Why Olympic athletes should not be gagged in exchange for their Olympic dream - Rule 50

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Published: Saturday, 15 August 2020. Written by Nikki Dryden No Comments

From Wyomia Tyus and Smith and Carlos in 1968 to Muhammad Ali, Katherine Switzer, Alwyn Morris, Cathy Freeman, and more recently Venus Williams, Megan Rapinoe, Ada Hegerberg, and Mack Horton, athletes can play a powerful role in bringing awareness to  social issues both inside and outside of sport, often demonstrated out most vividly in the Olympic Games.

The Olympics are built on certain human rights principles[1]  which are used to market the Games as an idealistic and, magical gathering of the world's people represented through each nation's best athletes. But to execute that vision, the International Olympic Committee (the “IOC”) goes to extensive lengths to protect its financial interests and preserve its exalted image. In some cases that means violating the human rights of the very athletes at the center of the Olympic Movement. [2]

One of the most egregious examples of the harm caused by Rule 50 came in 2012, when indigenous boxer, Australian Damien Hooper wore an Aboriginal flag t-shirt in the ring prior to one of his matches (a flag that is Federally recognized). Australia’s National Olympic Committee (“NOC”) spokesman said that they were “counselling” him and that he had “apologized.”[3] Journalist John Pilger described it best, that demanding Hooper make a public apology is “a profanity in keeping with the enduring humiliation of Aboriginal people.”[4]

The instruments that enabled the targeting of Damien Hooper in such a manner was the IOC’s Olympic Charter, a legal framework for how the Olympic Games will run and the Olympic Movement should be governed. It contains seven fundamental principles and then a set of 61 rules.  One of these rules, ‘Rule 50.2 of the Olympic Charter - Advertising, demonstrations, propaganda’, and it’s By-Laws prevent athletes right to free speech and freedom of expression, and permit the IOC and its NOCs to sanction athletes who exercise their rights.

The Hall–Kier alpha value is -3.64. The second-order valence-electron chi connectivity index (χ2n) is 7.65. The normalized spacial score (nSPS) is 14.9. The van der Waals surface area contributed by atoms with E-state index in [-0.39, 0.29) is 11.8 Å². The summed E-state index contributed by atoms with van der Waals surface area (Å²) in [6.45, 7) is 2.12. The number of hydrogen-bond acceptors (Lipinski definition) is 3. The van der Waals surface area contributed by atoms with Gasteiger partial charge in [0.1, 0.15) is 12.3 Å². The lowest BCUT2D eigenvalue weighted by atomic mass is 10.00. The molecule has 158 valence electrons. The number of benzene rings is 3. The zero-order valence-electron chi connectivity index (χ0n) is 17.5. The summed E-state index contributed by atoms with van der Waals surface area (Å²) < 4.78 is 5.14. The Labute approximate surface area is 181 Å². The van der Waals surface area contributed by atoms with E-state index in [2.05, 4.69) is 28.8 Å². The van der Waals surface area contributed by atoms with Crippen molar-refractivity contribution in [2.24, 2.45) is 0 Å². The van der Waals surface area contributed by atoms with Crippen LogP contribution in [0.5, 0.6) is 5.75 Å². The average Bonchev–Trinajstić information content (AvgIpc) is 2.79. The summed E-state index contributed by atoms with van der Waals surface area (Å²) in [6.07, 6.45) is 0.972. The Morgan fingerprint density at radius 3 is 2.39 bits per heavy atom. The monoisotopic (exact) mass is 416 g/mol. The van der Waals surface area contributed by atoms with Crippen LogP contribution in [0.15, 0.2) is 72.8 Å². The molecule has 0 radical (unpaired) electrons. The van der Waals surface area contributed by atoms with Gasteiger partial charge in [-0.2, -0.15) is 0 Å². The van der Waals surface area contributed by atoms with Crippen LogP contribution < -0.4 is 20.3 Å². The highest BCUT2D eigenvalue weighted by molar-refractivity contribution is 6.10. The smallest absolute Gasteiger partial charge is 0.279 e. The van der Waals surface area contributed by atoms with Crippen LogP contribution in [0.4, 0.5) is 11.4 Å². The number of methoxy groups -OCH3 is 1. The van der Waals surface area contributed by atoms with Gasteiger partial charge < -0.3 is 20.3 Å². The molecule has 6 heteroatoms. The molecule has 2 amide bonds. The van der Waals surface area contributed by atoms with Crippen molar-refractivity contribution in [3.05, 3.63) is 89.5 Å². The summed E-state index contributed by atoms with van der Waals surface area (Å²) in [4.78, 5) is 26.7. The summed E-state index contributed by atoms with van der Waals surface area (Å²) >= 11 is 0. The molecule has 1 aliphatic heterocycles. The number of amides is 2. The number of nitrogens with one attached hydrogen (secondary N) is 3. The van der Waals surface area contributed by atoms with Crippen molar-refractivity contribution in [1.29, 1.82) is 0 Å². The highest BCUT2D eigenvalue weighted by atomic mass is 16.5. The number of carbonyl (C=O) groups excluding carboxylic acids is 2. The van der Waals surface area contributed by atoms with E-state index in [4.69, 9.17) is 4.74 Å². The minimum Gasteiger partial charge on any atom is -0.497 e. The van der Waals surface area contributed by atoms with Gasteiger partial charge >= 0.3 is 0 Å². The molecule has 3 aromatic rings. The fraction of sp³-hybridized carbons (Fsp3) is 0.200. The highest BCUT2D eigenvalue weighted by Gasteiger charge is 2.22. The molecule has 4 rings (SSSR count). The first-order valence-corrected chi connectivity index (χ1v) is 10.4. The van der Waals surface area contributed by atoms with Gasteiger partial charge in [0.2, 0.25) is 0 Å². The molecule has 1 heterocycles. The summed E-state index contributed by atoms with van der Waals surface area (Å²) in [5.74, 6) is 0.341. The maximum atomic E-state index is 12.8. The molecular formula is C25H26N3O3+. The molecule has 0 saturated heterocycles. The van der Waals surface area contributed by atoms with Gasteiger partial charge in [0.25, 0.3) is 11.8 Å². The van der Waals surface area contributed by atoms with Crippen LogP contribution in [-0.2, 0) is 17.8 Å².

This article examines the difficulty in reconciling the objectives of the IOC and Rule 50 of the Olympic Charter, with athletes right to freedom of speech and freedom of expression at the Olympic Games. The author makes a number of recommendations that offer a possible solution to resolve the issues this presents.

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About the Author

Nikki Dryden

Nikki Dryden

Nikki is a two-time Olympic swimmer from Canada and a human-rights and immigration attorney in New York. She competed at the 1992 and 1996 Olympic Games, with a top finish of 6th place, and covered the 2004 and 2008 Olympics for SwimNews Magazine. She has a BA in International Relations from Brown University and a J.D. from Brooklyn Law School.

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